Some buyers are not in town, and others want to protect their anonymity. Someone like Charles Saatchi, the advertising mogul turned secondary-market art dealer, never comes to the sales. Very conscious of publicity, he either bids on the phone or sends someone to bid in the room. If he wins a work, particularly for a record price, he can make it well-known after the fact. If he loses one, no one is the wiser and he doesnt lose face. From the first to the final bid, the deal took just over a minute and a half.

Deals are quicker when works sell near their low estimate, but when the final price is three times the high estimate, as was the case with this lot, it takes a little longer.

Either way, an auction is a staggeringly swift way to sell art. Lot two is next, says Burge. The Richard Prince showing there on my right. In this case ninety thousand starting. Ninety thousand for it.

Ninety-five thousand, one hundred thousand, thank you. One hundred ten, one hundred twenty, sir? Yes, one hundred twenty, one hundred thirty Its no coincidence that none of the evening auctioneers of art in New York are American. Tobias Meyer, Sothebys chief auctioneer, is German, while Simon de Pury, the auctioneer and co-owner of the smaller specialist contemporary art auction house Phillips de Pury, is French-Swiss.

Burge, of course, is British. They bring a measure of European urbanity to a series of crude transactions. In another gesture toward Old World gentility, auction house sales personnel are officially called specialists and informally referred to as experts.

They apply art-historical knowledge to market trends in order to evaluate works, bring them into a sale, and then drum up interest in the lots. In the words of one expert, however, were really analysts and brokers. Amy Cappellazzo, a specialist who is also the codirector of the Post-War and Contemporary Art Department at Christies, is an animated brunette with twinkling eyes and a no-nonsense way of talking. She is one of the few Americans in the upper echelons of the company and currently the only female head of a major grossing department.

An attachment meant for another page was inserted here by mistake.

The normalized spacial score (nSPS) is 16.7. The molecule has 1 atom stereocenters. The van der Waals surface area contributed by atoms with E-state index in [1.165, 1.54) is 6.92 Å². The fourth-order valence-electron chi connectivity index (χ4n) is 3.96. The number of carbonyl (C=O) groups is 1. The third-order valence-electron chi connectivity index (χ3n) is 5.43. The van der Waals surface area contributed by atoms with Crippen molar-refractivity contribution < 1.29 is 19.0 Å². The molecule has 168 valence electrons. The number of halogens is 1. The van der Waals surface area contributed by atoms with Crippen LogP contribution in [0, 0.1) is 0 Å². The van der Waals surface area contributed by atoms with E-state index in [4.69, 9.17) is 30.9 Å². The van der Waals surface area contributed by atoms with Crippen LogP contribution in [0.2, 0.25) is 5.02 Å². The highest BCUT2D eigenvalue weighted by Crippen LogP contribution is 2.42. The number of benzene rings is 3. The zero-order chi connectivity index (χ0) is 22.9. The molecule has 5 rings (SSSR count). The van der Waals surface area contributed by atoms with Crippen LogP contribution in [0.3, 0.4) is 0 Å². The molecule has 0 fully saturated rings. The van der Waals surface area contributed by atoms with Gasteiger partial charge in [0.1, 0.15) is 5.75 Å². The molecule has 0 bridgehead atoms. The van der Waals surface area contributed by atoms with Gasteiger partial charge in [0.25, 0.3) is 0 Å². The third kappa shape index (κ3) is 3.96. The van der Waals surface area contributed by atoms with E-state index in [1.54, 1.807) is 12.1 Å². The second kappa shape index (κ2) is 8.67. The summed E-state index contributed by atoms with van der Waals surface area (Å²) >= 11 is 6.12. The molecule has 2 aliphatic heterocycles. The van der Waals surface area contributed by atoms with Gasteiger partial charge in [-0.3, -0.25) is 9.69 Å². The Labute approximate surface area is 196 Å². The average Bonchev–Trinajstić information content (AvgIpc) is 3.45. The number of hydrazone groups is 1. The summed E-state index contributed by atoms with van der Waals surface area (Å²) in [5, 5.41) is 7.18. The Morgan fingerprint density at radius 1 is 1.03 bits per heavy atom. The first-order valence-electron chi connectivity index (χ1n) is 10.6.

During our presale interview, she was high-energy, but now she looks almost serene. I never get jitters during the sale itself, she says.

At that point, all our hard work is done. We spend about eighty percent of our time getting great things for sale and twenty percent of our time lining up buyers. Obtaining great work is the key. We increasingly have to remind clients that if they turned a work on their wall into a liquid asset, it could be worth more than their entire home.

The bidding on Princes Untitled Cowboy , an artists proof being sold to benefit Tibet House, has stopped, and Burge is attempting to squeeze another bid out of the audience. Eye contact is essential. He looks at each individual bidder as if that person were the only one in the room. Two hundred and sixty thousand. Two hundred seventy, madam? Still against you standing. One more from you at the back? At two-sixty on the telephone and against you all here.

Im selling, fair warning, at two hundred and sixty thousand dollars. Burge raps his hammer, and half the crowd lean over their catalogues to write down the price. One thing you do learn from experience, says Burge, is when a bidder has more life in them than theyre saying.

Sometimes they shake their head to say no. An inexperienced auctioneer will take them at their word and not look back, but an old hand knows that this collector has really got another bid in them.